Hip Hop Nation Meets the Civil Rights Generation

"We never said we had a perfect city, we never said we didn't have problems," said Newark New Jersey Mayor Sharpe James as he addressed his supporters at the Service Employees International Union, Newark. "But we've certainly come a long way."

James had just come from voting for himself in a contentious election for mayor of Newark, in which federal poll observers had to be called in to monitor the race. James beat his opponent, freshmen Newark Councilman Cory Booker, 56 to 43 percent, in a heated campaign that spotlighted the generation divide within the black community and how this divide will become a prevalent issue within the African American community for years to come.

This could be seen in the make-up of the two candidates. Booker, a 33-year-old highly educated Ivy League black politician -- an upstart "New Democrat -- and James a 66-year-old Newark civil rights pioneer. While Booker had just moved to the Newark area 6 years before, James has been a Newark resident all of his life.

Booker advocated the use of school vouchers to get black students out of failing schools, decried government corruption and leading up into the campaign, he had made headlines for himself by holding a hunger strike outside a drug-infested housing project, and living in a trailer in front of some of the Newark's worst neighborhoods, to draw attention to the crime in the areas.

James, a long time political player in New Jersey politics, was one of the first black councilmen in Newark. During the campaign, he talked about the progress he helped to usher in as Newark's mayor. He took credit for a 50 percent drop in crime in the city, and the re-development taking place in Newark. Various Downtown businesses such as Prudential, Blue Cross, the New Jersey Performing Arts Center and a minor baseball stadium in recent years.

While both James and Booker are Democrats, the friction on the political campaign between the two, is a good example of the divide taking place between the civil rights generation and the hip-hop generation.

"The black generation gap is a divide that is as vast as the one that separated white America in the 1960s, as radical white youth culture broke from the mainstream and swept across the country," said Bakari Kitwana, author of "The Hip-Hop Generation: Crisis in African-American Culture."

On the campaign trail, James called Booker an interloper and he questioned his black authenticity.

"You have to learn to be an African-American, and we don't have time to train you all night," said James of Booker.

James also brought out two stalwarts of the civil rights movement, the Reverend Jesse Jackson who called Booker a "wolf in sheep's clothing" and the Reverend Al Sharpton, to campaign for him. This helped to bring out older blacks to vote against the young upstart.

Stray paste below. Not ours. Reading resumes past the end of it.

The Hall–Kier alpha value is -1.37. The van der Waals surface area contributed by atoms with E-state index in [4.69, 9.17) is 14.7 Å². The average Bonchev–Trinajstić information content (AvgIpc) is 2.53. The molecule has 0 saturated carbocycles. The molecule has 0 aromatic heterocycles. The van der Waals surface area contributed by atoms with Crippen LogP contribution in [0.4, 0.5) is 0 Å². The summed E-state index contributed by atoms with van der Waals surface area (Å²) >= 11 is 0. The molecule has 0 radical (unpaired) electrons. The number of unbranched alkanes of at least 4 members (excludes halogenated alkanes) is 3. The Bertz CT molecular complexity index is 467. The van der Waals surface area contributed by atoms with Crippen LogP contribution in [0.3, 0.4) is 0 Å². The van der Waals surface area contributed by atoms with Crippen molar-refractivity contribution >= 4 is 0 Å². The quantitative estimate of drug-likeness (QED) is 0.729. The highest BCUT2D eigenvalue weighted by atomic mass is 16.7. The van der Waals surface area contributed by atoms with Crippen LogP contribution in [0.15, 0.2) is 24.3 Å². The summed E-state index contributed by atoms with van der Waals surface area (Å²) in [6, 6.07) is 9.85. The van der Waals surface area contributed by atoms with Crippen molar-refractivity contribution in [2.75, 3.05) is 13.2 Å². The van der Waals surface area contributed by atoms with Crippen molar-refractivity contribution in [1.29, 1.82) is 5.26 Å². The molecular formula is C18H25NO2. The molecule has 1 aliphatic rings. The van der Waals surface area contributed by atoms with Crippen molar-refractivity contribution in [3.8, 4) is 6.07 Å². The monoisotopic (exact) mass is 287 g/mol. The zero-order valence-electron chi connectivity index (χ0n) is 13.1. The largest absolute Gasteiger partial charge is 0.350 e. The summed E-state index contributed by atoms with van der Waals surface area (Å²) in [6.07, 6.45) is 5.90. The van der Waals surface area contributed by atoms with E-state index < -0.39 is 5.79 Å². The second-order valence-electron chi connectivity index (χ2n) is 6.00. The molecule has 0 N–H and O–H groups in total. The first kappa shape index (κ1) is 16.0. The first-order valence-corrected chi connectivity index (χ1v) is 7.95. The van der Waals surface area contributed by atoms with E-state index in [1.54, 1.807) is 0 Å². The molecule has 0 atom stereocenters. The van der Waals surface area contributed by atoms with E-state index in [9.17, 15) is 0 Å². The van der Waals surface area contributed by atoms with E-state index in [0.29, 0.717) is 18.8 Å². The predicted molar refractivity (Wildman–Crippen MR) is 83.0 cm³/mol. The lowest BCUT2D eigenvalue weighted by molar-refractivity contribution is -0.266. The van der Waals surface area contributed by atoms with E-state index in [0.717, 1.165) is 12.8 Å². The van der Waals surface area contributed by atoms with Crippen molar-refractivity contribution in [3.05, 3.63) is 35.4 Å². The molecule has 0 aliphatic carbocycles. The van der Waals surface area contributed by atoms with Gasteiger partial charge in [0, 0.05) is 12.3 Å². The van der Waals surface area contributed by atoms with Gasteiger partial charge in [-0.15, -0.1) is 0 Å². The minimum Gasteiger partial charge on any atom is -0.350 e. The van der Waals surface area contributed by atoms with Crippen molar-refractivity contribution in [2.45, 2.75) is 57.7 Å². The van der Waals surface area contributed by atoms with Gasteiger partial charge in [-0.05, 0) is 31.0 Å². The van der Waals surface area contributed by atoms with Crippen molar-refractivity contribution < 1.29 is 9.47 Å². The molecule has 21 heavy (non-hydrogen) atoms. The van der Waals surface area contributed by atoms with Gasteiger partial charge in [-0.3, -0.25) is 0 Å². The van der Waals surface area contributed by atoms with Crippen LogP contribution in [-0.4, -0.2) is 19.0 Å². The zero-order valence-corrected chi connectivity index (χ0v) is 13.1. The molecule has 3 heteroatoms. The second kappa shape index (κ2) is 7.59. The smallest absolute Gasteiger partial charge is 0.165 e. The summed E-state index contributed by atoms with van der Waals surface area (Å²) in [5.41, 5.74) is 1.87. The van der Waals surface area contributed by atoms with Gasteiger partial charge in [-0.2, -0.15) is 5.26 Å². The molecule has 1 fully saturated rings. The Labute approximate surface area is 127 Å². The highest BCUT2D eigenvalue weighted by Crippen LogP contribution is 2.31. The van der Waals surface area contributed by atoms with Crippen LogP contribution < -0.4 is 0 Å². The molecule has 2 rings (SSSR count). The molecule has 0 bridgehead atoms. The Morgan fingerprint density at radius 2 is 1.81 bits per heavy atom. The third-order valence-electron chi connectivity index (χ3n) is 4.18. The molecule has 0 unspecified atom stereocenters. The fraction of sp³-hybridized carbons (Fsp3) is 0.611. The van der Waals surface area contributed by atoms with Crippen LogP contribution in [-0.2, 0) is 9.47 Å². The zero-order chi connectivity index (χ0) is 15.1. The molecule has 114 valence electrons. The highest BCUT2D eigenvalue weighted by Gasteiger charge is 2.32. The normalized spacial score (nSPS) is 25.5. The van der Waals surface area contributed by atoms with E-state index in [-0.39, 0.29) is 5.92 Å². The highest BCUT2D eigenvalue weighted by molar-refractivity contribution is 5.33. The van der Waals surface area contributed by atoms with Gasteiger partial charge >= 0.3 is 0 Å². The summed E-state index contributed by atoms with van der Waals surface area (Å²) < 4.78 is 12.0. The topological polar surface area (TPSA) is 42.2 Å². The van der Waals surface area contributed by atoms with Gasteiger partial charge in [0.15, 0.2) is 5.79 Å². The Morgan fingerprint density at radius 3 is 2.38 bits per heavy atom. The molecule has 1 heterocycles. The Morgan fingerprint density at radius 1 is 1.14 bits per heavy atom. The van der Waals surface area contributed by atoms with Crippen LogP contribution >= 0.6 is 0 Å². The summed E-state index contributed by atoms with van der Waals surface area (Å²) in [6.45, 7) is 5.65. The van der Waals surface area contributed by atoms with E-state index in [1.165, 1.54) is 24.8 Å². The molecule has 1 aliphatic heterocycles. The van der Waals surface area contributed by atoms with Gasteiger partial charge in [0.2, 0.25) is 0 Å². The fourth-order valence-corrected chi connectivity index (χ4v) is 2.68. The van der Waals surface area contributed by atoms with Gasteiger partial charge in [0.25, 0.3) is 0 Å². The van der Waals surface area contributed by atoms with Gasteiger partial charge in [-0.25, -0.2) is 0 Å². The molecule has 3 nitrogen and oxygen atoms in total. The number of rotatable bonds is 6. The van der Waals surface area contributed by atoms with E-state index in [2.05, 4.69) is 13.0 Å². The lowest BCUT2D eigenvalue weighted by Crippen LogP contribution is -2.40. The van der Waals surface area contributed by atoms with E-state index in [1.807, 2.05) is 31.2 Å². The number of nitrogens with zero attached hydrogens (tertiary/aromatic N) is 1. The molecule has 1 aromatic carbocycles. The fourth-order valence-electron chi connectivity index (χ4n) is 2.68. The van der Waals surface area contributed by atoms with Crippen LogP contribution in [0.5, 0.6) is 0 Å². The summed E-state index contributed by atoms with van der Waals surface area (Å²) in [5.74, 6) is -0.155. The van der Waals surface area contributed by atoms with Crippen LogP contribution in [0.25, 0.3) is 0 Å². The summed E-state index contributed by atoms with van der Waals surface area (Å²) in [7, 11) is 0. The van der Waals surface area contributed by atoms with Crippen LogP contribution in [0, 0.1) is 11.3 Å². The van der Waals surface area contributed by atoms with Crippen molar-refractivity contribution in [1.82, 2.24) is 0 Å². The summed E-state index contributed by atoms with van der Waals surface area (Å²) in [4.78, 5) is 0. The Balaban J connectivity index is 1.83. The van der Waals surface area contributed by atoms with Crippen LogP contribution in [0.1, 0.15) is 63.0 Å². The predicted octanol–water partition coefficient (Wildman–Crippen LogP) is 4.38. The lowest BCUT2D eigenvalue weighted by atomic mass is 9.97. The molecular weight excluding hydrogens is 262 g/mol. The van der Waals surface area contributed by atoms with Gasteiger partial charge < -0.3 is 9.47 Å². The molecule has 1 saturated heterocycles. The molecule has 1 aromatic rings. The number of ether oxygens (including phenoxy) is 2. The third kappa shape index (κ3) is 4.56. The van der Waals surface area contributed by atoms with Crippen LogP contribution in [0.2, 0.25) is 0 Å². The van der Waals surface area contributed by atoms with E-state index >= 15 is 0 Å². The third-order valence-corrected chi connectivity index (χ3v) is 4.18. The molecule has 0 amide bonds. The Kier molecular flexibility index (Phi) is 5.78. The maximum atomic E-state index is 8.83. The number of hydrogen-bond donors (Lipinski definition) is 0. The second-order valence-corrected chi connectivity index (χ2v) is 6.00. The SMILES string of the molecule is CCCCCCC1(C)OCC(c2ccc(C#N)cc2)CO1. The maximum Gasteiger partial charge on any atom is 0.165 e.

Booker had Spike Lee campaign for him, calling him the "right thing." He also talked about change and bringing efficiency to Newark government so everyone can benefit from the development and changes Newark was experiencing. He made a further drop in crime, more investment dollars into Newark, and a change in the educational system as his main campaign goals.

While Booker downplayed James comments on his authenticity, the comments point to the resentment some older blacks feel towards younger blacks. This gap can be found in continuing disputes over rap lyrics (dismissed as "obscenity" by many older blacks) and the casual use of the "N-word" as a term of endearment by many younger blacks.

It also can increasingly be seen politically. According to a recent study by the Joint Center for Political and Economic Studies found that younger blacks (ages 18 to 25) were six times (24 percent versus 4 percent) more likely than those ages 51 to 64 to say that the lack of good candidates is a reason not to vote. On issues such as on school vouchers, blacks under 50 are much more likely to support school vouchers than blacks over 50. At 33 million, blacks make up about 12 percent of the U.S. population, and of that number, 18 million are under the age of 30.

This group, often called the ``hip-hop generation,'' is much more politically independent than their black elders who went through the civil rights movement. While this challenge of the status quo was apparent in the Newark mayoral race, its also taken place in other cities. This could be seen in the November 2001 Detroit mayoral race between 31-year-old state Sen. Kwame Kilpatrick and 69-year-old Detroit City Council member Gil Hill.

During that race, Hill made an issue of Kilpatrick's age, saying voters should choose "an experienced driver at the wheel, not someone with a learner's permit." While Booker lost to James the seasoned politician, Kilpatrick won in his race against Hill, as voters expressed change.

As Black America changes, blacks from the hip-hop generation will want to lead cities, organizations and corporations and there ambition may come at the expense of blacks from the older generation. While this may be inevitable, if the black community is to succeed, the young will need wisdom and guidance of the older generation. To make that happen, both sides of the gap must mend fences, acknowledge there past errors and foster dialogue between the generations. Hopefully, James and Booker can do this one day.

Lee Hubbard writes on hip-hop, national and urban affairs, and he can be reached by e-mail at superle@hotmail.com. He is a contributor to AlterNet's book, "After 911: Solutions for a Saner World."

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